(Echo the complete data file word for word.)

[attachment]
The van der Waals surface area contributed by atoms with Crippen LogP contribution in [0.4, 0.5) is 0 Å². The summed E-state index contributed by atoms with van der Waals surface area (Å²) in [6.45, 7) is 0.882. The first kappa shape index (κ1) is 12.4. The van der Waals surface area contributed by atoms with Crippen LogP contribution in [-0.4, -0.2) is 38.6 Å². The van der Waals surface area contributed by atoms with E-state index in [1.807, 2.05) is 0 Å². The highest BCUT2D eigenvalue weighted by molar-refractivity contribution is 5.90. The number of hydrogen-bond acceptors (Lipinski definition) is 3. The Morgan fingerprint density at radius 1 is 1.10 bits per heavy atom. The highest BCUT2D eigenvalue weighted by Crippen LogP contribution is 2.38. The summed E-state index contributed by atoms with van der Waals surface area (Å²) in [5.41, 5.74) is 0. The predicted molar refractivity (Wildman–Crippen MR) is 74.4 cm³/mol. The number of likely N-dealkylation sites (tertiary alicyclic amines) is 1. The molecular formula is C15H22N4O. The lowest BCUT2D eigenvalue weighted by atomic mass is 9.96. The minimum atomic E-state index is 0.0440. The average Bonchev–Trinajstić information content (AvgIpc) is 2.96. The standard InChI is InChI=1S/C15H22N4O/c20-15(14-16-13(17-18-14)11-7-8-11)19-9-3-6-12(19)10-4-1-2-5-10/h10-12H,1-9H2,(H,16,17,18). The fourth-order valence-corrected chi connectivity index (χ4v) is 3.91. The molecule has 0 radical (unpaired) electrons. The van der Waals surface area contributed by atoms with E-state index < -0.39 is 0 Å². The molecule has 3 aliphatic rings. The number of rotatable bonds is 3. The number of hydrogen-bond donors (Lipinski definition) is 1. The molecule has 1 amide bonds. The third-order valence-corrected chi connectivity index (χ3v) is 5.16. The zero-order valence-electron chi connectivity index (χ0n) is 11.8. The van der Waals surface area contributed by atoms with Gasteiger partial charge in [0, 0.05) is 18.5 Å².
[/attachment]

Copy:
The van der Waals surface area contributed by atoms with Crippen LogP contribution in [0.4, 0.5) is 0 Å². The summed E-state index contributed by atoms with van der Waals surface area (Å²) in [6.45, 7) is 0.882. The first kappa shape index (κ1) is 12.4. The van der Waals surface area contributed by atoms with Crippen LogP contribution in [-0.4, -0.2) is 38.6 Å². The van der Waals surface area contributed by atoms with E-state index in [1.807, 2.05) is 0 Å². The highest BCUT2D eigenvalue weighted by molar-refractivity contribution is 5.90. The number of hydrogen-bond acceptors (Lipinski definition) is 3. The Morgan fingerprint density at radius 1 is 1.10 bits per heavy atom. The highest BCUT2D eigenvalue weighted by Crippen LogP contribution is 2.38. The summed E-state index contributed by atoms with van der Waals surface area (Å²) in [5.41, 5.74) is 0. The predicted molar refractivity (Wildman–Crippen MR) is 74.4 cm³/mol. The number of likely N-dealkylation sites (tertiary alicyclic amines) is 1. The molecular formula is C15H22N4O. The lowest BCUT2D eigenvalue weighted by atomic mass is 9.96. The minimum atomic E-state index is 0.0440. The average Bonchev–Trinajstić information content (AvgIpc) is 2.96. The standard InChI is InChI=1S/C15H22N4O/c20-15(14-16-13(17-18-14)11-7-8-11)19-9-3-6-12(19)10-4-1-2-5-10/h10-12H,1-9H2,(H,16,17,18). The fourth-order valence-corrected chi connectivity index (χ4v) is 3.91. The molecule has 0 radical (unpaired) electrons. The van der Waals surface area contributed by atoms with E-state index < -0.39 is 0 Å². The molecule has 3 aliphatic rings. The number of rotatable bonds is 3. The number of hydrogen-bond donors (Lipinski definition) is 1. The molecule has 1 amide bonds. The third-order valence-corrected chi connectivity index (χ3v) is 5.16. The zero-order valence-electron chi connectivity index (χ0n) is 11.8. The van der Waals surface area contributed by atoms with Gasteiger partial charge in [0, 0.05) is 18.5 Å².